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17 June 2020 By Robyn Mak

Vietnam is on track to be a big winner from the pandemic disruptions. The Southeast Asian country checked Covid-19 and is set to be one of the fastest growing economies in the world this year. As global trade slumps, Vietnam looks like a hardy destination for companies as they shift global supply chains out of China and seek to avoid the political crossfire between Beijing and Washington.

Hanoi’s aggressive response to the pandemic has paid off. As of June 16, Vietnam, which shares a 1,400-km border with China, recorded just 334 confirmed Covid-19 cases and remarkably, zero deaths, according to the World Health Organization. And the numbers seem credible. Workplace and residential activity have rebounded back to pre-outbreak levels, according to Google mobility data. Manufacturing and industrial activity in the $300 billion trade-dependent economy in May have started to improve from a month earlier.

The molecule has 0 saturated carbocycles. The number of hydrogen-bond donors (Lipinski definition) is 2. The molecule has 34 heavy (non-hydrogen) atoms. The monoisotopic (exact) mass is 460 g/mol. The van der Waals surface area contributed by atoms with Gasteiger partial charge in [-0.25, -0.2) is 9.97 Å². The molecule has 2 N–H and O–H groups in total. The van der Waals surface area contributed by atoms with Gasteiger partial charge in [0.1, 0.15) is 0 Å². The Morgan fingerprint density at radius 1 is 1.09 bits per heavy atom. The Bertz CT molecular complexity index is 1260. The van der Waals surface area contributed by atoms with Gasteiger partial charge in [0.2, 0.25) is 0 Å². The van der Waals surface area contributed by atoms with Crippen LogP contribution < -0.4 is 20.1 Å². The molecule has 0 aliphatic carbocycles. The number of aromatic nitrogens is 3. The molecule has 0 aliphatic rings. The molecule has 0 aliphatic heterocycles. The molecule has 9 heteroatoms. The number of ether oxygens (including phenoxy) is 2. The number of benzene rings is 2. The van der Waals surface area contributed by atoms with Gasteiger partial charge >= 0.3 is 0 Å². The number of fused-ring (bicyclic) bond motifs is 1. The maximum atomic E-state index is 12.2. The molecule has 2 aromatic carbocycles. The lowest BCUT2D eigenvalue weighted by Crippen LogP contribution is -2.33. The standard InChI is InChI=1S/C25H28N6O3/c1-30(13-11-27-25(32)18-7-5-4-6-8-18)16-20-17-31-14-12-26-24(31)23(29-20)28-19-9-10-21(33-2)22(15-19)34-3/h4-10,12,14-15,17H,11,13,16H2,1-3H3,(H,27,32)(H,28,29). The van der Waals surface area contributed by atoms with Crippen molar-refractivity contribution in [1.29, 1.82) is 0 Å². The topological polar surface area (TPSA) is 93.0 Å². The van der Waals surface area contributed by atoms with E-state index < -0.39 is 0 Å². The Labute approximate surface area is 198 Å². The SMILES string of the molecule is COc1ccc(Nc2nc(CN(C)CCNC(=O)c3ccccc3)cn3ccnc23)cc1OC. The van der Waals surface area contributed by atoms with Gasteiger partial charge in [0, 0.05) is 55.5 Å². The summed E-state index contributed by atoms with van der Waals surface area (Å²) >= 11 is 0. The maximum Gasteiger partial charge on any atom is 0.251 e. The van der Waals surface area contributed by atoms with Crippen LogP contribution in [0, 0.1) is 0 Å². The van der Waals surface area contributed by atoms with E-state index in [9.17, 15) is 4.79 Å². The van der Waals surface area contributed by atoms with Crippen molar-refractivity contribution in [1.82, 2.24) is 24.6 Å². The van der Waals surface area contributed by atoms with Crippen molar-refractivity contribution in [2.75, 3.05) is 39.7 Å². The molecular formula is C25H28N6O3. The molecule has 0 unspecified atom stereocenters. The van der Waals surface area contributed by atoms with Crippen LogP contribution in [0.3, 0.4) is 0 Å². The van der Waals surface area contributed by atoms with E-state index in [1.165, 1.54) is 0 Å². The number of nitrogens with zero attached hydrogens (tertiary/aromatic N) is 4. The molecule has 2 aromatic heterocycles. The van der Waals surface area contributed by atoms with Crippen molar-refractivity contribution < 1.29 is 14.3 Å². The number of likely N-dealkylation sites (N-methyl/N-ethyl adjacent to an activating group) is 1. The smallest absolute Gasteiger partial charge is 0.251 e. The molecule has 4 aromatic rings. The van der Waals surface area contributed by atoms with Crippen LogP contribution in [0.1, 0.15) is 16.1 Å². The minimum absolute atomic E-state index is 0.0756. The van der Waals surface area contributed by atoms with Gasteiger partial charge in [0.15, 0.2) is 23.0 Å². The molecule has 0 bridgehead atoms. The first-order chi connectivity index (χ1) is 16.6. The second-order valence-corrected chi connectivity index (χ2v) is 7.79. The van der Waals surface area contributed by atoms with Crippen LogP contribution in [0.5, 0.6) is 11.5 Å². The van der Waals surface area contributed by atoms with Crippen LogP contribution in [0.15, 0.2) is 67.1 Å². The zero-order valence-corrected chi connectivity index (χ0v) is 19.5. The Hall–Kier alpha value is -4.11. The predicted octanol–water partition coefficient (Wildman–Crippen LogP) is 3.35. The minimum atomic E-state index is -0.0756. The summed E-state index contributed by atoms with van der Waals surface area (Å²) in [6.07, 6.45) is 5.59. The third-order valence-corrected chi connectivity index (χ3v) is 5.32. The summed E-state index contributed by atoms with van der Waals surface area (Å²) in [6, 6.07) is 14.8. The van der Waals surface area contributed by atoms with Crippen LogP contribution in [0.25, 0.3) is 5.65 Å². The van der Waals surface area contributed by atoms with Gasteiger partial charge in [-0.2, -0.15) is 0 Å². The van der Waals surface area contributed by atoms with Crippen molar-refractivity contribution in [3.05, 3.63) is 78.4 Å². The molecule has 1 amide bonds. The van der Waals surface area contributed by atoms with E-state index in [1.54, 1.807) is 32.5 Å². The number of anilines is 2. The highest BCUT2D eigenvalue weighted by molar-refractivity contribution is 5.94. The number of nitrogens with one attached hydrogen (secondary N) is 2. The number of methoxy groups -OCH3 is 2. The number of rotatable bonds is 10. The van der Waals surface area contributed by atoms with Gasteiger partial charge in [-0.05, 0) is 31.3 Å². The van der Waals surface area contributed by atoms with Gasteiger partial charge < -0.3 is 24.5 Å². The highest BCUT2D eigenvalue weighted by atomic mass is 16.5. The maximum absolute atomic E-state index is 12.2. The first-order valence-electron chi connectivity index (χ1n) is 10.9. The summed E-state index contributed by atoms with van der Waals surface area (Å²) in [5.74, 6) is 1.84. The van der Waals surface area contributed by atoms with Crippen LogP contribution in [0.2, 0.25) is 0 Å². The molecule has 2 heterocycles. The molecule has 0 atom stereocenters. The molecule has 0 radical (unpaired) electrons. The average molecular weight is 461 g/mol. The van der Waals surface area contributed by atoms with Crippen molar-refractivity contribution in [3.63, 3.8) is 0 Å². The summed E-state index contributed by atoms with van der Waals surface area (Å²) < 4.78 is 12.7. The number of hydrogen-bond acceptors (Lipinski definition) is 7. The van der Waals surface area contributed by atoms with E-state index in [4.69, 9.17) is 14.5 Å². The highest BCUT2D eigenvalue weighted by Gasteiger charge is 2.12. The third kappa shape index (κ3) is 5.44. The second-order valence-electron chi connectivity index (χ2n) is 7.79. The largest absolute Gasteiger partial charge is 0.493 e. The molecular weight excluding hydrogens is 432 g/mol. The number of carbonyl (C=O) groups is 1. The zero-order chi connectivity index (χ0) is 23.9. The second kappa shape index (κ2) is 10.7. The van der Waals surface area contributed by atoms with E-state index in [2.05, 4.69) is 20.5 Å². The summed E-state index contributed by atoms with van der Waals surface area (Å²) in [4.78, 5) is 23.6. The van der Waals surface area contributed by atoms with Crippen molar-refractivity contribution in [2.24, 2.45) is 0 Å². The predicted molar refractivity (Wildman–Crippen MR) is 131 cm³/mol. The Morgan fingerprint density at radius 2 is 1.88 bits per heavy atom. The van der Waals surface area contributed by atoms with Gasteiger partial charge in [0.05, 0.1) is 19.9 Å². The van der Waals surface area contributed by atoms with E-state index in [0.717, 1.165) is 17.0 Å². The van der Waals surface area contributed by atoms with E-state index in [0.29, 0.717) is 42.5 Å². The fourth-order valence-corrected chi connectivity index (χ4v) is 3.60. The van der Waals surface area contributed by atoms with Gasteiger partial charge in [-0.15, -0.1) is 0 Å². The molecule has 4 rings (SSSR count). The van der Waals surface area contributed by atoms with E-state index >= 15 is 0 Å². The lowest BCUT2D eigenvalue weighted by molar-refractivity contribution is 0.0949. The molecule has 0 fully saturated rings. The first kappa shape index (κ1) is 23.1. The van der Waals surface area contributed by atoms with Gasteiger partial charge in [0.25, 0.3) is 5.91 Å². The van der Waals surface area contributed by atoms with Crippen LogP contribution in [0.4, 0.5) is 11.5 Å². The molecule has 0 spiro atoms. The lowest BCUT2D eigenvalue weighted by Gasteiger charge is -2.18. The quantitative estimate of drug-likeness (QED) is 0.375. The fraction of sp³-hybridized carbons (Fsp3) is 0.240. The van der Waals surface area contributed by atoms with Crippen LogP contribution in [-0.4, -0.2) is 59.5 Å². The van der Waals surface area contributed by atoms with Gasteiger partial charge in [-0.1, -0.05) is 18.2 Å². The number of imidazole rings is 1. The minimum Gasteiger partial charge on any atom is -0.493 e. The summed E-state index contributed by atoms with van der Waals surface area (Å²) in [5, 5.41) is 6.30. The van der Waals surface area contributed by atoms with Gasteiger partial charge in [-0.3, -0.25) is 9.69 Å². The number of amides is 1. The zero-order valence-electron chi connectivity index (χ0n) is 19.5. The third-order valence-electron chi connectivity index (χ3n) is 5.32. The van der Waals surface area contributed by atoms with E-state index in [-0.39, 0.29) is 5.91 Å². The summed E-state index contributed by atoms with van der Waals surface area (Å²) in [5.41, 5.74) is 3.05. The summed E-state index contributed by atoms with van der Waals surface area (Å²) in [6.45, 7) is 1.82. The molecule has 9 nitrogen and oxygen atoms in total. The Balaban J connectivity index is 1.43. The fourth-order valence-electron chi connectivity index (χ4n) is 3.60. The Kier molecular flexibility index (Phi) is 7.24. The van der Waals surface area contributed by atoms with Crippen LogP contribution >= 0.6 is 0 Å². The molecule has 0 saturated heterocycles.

Prime Minister Nguyen Xuan Phuc is targeting an overly ambitious growth rate of 5% this year, down from 7% in 2019. But tourism contributes to just under a tenth of GDP. With global demand weak and cross-border travel virtually non-existent, second-quarter growth will probably be much worse than the decade-low annual pace of 3.8% in the three months to March.

Even so, Vietnam stands out as one of the few major economies that will expand at all in 2020: the World Bank forecasts growth of 2.8% this year. Big manufacturers like South Korea’s Samsung Electronics have long been present, thanks to a young population and friendly policies. Over the past five years, Vietnam has gained the most market share in global exports in the East Asian region, Natixis economist Trinh Nguyen calculates.

Foreign direct investment inflows, already at record highs, should accelerate: Vietnam’s impressive handling of the coronavirus will give it an edge over others like India which hope to lure manufacturers but are struggling to manage the pandemic. A $650 million KKR-led investment into property group Vinhomes on Tuesday underscores the rising interest in a country that seems like a port in the storm. Vietnam can keep building on its good crisis.


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